With Skyward Sword HD just around the corner, Nintendo recently unveiled a Zelda & Loftwing amiibo. It’s a real beauty, but it comes hand in hand with an ugly business practice. As the reveal trailer explains, this amiibo unlocks a new fast travel feature, letting players instantly teleport from the surface to the sky and back again. It’s a move that’s drawing criticism on social media, and for good reason. It’s a frustrating decision that doesn’t bode well for future Nintendo remakes and remasters.
Amiibo have been used for many years to unlock gameplay features, which essentially amounts to physical DLC. They’re often used in simple ways, such as granting players a stash of minor items. Other games have incorporated them in more meaningful ways, like how Smash lets you train and fight your amiibo against each other. Understandably, this practice brings out mixed feelings in players. Generally speaking, the more an amiibo-exclusive feature impacts the core gameplay, the more likely it is to draw the ire of players. Especially if that amiibo is rare or expensive. Skyward Sword HD and the Zelda & Loftwing amiibo have come together to form a perfect storm of anti-consumer amiibo nonsense.
The value of a remaster
Let’s be real: Skyward Sword HD is a $60 remaster of a game that cost $50 ten years ago. That’s already a steep ask, but Switch is a juggernaut, so we’re used to it. Nintendo justified a similar price hike for the Link’s Awakening remake with a totally revamped graphics style, a new dungeon-builder mode, and a variety of quality of life changes. The controls and items were reworked in minor, but extremely effective ways, and numerous fast travel points were added to the map to make exploration more convenient. It’s these kinds of user-friendly improvements that made the game accessible to a wider, modern audience.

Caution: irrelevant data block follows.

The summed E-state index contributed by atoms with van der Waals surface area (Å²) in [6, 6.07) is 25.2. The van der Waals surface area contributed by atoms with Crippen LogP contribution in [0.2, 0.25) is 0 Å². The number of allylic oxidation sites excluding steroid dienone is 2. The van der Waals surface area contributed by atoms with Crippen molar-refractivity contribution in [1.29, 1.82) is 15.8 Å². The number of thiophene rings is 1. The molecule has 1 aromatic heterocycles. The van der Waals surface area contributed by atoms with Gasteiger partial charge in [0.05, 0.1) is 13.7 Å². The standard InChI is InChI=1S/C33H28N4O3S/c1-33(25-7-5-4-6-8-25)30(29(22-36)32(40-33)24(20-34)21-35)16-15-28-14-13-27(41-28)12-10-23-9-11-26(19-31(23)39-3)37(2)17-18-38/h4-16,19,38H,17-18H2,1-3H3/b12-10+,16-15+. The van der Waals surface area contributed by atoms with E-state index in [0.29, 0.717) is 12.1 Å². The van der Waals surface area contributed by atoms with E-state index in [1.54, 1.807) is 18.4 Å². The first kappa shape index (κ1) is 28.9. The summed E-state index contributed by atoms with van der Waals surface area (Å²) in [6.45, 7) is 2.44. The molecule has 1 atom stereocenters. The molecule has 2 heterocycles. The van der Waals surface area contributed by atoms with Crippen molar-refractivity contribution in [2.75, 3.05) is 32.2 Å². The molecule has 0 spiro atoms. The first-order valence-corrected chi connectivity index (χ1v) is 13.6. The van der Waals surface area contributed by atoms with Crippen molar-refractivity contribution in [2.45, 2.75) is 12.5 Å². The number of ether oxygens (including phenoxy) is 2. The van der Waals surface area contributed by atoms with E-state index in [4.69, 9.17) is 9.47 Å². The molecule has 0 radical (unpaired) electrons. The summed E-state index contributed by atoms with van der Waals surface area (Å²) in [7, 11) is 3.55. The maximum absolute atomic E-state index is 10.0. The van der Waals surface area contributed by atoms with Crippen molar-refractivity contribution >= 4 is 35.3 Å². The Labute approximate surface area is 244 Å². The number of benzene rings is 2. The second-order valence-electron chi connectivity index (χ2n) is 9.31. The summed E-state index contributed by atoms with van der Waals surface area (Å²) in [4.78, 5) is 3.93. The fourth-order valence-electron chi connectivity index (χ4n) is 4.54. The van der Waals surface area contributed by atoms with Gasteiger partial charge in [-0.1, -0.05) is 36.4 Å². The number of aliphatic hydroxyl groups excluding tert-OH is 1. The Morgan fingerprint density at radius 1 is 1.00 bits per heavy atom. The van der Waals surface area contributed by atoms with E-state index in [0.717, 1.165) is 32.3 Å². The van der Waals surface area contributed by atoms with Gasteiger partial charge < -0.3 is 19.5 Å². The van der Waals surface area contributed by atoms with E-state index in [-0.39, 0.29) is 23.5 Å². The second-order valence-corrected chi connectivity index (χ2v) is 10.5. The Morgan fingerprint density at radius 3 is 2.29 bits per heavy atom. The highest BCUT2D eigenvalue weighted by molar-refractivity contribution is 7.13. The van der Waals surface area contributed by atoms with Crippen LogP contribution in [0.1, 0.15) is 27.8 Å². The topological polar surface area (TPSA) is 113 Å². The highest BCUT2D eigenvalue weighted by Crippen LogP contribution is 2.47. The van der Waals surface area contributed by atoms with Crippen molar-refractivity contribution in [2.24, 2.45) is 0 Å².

So what is Skyward Sword HD bringing to the table? It features improved graphics (though not on the scale of the Link’s Awakening remake) and some new control options, which is a good start. But we’ve yet to see any new content. And when it comes to overworld improvements… well let’s just say it could really use some. The game’s rigidly linear progression and the segmented world led to excessive backtracking and all but eliminated exploration from the formula. This drew a lot of criticism, eventually prompting producer Eiji Aonuma to “rethink the conventions” of the franchise. Instant fast travel isn’t a perfect fix, but it’s a great step in the right direction. And Nintendo is locking it behind a $25 toy.
The Zelda & Loftwing amiibo
Charging $25 for what should be a free feature is bad enough, but the scarcity of amiibo exacerbates the problem. The Zelda & Loftwing amiibo immediately sold out at many stores, which means most people simply won’t have the chance to buy it, even if they want to. And you just know that many of the people who do get their hands on one will have to pay scalper prices.
What’s puzzling is that I don’t understand why Nintendo felt they needed to do this. It’s not like amiibo made for special events like this have any problem selling out. They’ve infamously had the opposite problem. The Zelda & Loftwing amiibo could give you nothing but a single rupee, and it still would have sold out in the blink of an eye. They’re decreasing the value of Skyward Sword HD to increase the value of a toy that frankly doesn’t need the help.
Nintendo anniversaries and remakes
I hope Nintendo reconsiders and gives every player this new fast travel ability. But I’m not holding my breath. This isn’t the first time Nintendo has exploited anniversaries and remasters in slimy ways. This situation reminds me of Pokémon: Let’s Go celebrating the series’ 20th anniversary in the West by locking Mew behind a $50 accessory. And more recently, Nintendo celebrated 35 years of Mario with a bundle of low-effort remasters (upgraded ports?) with an expiration date meant to generate FOMO.
Nostalgia is an incredibly powerful tool, and Nintendo loves wielding it. Skyward Sword HD and the Zelda & Loftwing amiibo are just the latest examples, and they likely won’t be the last. As long as fans keep giving in, Nintendo’s going to keep pushing those boundaries. And I can’t help but be concerned about what that might mean for future “celebrations” of beloved games.